Afrika Owes, Accused In Harlem Gang Case, Heads To Rikers Island Ahead Of Guilty Plea
NEW YORK (CBSNewYork/AP) — A former prep school student charged with carrying guns for her boyfriend’s Harlem drug gang headed to jail Tuesday as she prepared to plead guilty after a congressman and a prominent church went to court to support her.
With her head high and a paperback novel in her handcuffed hands, Afrika Owes, 17, turned herself in to start serving time. Prosecutors and her lawyer said they expected her to plead guilty July 7 and be freed sometime in September to finish her senior year of high school and prepare for college.
“Everyone understands that teenagers sometimes don’t have the best judgment,” said her attorney, Elsie Chandler. “Afrika, here, is taking responsibility for her own errors of judgment.”
“It’s a very brave and very grown-up thing that she’s doing.”
Owes was arrested in February in a sweep of what Manhattan District Attorney Cyrus R. Vance Jr. called a violent crack cocaine ring that controlled and terrified a Harlem block.
The onetime scholarship student at the elite Deerfield Academy in Deerfield, Massachusetts, carried boyfriend Jaquan “Jay Cash” Layne’s gun and transmitted his instructions to gang members of “137th Street Crew” while he was jailed on other charges in 2009 and 2010, prosecutors said.
In conversations on a recorded jail phone, Layne told her to distribute guns to another associate and advised her that if things got “crazy, let it go … make sure, head shots only,” while Owes said she’d routinely carried his 9 mm semiautomatic pistol before he was locked up, according to an indictment.
Owes and Layne, 20, pleaded not guilty in February to conspiracy and weapon-possession charges. Layne’s lawyer has suggested his client wasn’t the cocaine kingpin prosecutors portray; Layne told the Daily News in a jail interview that he and Owes “didn’t do it.”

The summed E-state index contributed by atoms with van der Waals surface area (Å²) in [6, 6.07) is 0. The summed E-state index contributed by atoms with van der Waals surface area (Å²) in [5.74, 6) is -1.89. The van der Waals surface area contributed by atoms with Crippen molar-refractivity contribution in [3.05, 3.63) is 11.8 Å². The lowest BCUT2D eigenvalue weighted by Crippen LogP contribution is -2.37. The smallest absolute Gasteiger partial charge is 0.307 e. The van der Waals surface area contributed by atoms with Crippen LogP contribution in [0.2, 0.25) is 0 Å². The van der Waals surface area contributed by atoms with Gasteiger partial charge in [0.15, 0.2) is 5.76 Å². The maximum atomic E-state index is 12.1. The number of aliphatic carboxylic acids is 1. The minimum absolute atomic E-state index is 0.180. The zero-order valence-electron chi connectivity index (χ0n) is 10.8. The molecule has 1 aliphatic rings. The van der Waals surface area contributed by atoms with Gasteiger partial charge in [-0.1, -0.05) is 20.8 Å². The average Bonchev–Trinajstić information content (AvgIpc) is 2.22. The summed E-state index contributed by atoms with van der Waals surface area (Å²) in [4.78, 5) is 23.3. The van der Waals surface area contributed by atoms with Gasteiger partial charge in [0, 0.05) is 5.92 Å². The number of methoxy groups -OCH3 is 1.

But Owes is now set to admit guilt and spend the summer at Rikers Island, where she spent about two months after her arrest before Abyssinian Baptist Church put up her $25,000 bail in April, after a member vote. Owes and her family have long been active in the 203-year-old Harlem church, where visitors have included Presidents John F. Kennedy and Lyndon B. Johnson and the late congressman and civil rights leader Adam Clayton Powell Jr. was a pastor.
While leaders acknowledged it was unusual for a church to post bail in a drug case, they said they had felt it was right to help Owes.
“The church, overall, is pleased with the results we saw today,” said Gerald Barbour, chairman of the church’s Board of Deacons. “This is a great day for the church and an even better day for sister Afrika Owes.”
Barbour was one of several church leaders who came to court with Owes on Tuesday. U.S. Rep. Charles Rangel had gone to court to show support for her as she sought bail in March, telling reporters afterward that even “the smartest kids in the world make poor judgments.”
After her release in April, Owes went back to a Manhattan public school, took state exams and otherwise continued her education, Chandler said. The planned plea arrangement envisions that after Owes gets out of jail in the fall, if she successfully finishes high school and enrolls in college, she will be designated a youthful offender, Chandler said. The status would mean she would not officially have a criminal record.
“This is a young woman who could go on and to do whatever she wants with her life,” Chandler said.
If convicted, Owes could have faced up to 25 years in prison.
Owes is not expected to help prosecutors build their case against any of her 13 co-defendants, her lawyer said.
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